Tharps, Lori L. 1972-

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THARPS, Lori L. 1972-


Born 1972. Education: Smith College, bachelor's degree; Columbia University Graduate School of Journalism, M.A.


Agent—c/o Author Mail, St. Martin's Press, 175 Fifth Avenue, New York, NY 10010.


Journalist and author. Vibe, former fact-checker; Entertainment Weekly, correspondent.


(With Ayana D. Byrd) Hair Story: Untangling the Roots of Black Hair in America, St. Martin's Press (New York, NY), 2001.


Lori L. Tharps is a journalist who has traced the history of black women's emotional ties to their hair from 1400 to the present. She published her findings in the book Hair Story: Untangling the Roots of Black Hair in America.

Tharps began Hair Story as part of her master's thesis about the social, cultural, and political implications of hair. With the help of friend and coauthor Ayana D. Byrd, she expanded her findings into a full-length book in which the authors explore why hair is an integral part of a black woman's identity. They begin their chronological history in Africa during the slave trade, and note how African women in polygamous marriages styled their hair to annoy other wives, and how warriors preparing for battle braided their hair to show that they were ready to die. Continuing their history in the United States, Tharps and Byrd poke fun at the "mushrooms" of the 1960s and 1970s and black women's relentless attempts to straighten their hair. They also describe popular hairstyles of today. A reviewer in Publishers Weekly noted that while Hair Story is about African-American hair, the book has appeal for readers of all races: it explains "black hair culture to the uninformed, so readers who don't already know what 'the kitchen' refers to (hair at the nape of the neck, usually the 'nappiest') will soon find out."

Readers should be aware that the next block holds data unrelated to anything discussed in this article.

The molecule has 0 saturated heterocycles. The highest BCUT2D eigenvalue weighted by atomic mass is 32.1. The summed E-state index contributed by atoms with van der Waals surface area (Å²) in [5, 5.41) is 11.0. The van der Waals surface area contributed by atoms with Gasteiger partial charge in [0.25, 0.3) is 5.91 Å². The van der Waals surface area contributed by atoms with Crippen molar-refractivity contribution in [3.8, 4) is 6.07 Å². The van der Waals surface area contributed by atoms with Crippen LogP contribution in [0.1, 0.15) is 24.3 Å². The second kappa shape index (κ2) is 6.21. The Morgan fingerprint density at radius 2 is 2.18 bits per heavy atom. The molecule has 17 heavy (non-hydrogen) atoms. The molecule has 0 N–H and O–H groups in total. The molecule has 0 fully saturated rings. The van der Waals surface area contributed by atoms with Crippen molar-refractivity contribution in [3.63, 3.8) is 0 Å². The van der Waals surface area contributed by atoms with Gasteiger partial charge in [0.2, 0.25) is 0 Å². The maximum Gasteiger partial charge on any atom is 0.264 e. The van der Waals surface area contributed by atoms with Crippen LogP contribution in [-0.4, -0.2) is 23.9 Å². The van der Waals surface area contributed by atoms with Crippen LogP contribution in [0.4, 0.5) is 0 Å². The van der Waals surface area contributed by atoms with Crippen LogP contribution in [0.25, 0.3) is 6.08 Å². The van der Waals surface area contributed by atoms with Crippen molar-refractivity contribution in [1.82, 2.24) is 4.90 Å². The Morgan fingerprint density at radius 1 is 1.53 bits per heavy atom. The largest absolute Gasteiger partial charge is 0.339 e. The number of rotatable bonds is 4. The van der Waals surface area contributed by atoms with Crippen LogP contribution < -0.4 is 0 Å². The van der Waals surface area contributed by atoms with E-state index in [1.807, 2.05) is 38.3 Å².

While most critics praised Hair Story for its historical accuracy, some questioned its organization. Robin Givhan remarked in Dread and Locks that the book "meanders from one topic to another and often backtracks. And, ultimately …it devolves into a familiar lament about the woes of styling kinky hair in a culture that values straight hair." However, Patrik Henry Bass, who reviewed the book for Essence, recommended that the book "be at the top of everyone's must-read list."



Black Issues Book Review, July, 2001, Arlene McKanic, review of Hair Story: Untangling the Roots of Black Hair in America, p. 54.

Entertainment Weekly, March 9, 2001, James W. Seymore, Jr., review of Hair Story, p. 8.

Essence, February, 2001, Patrik Henry Bass, "Back to Our Roots," p. 66.

Plain Dealer (Cleveland, OH), March 11, 2001, "Black Women's Hair Hangup: Untangling an Emotional Complex," p. 9.

Publishers Weekly, December 11, 2000, review of Hair Story, p. 73.

Washington Post, May 30, 2001, Robin Givhan, "Dread and Locks," p. C10.*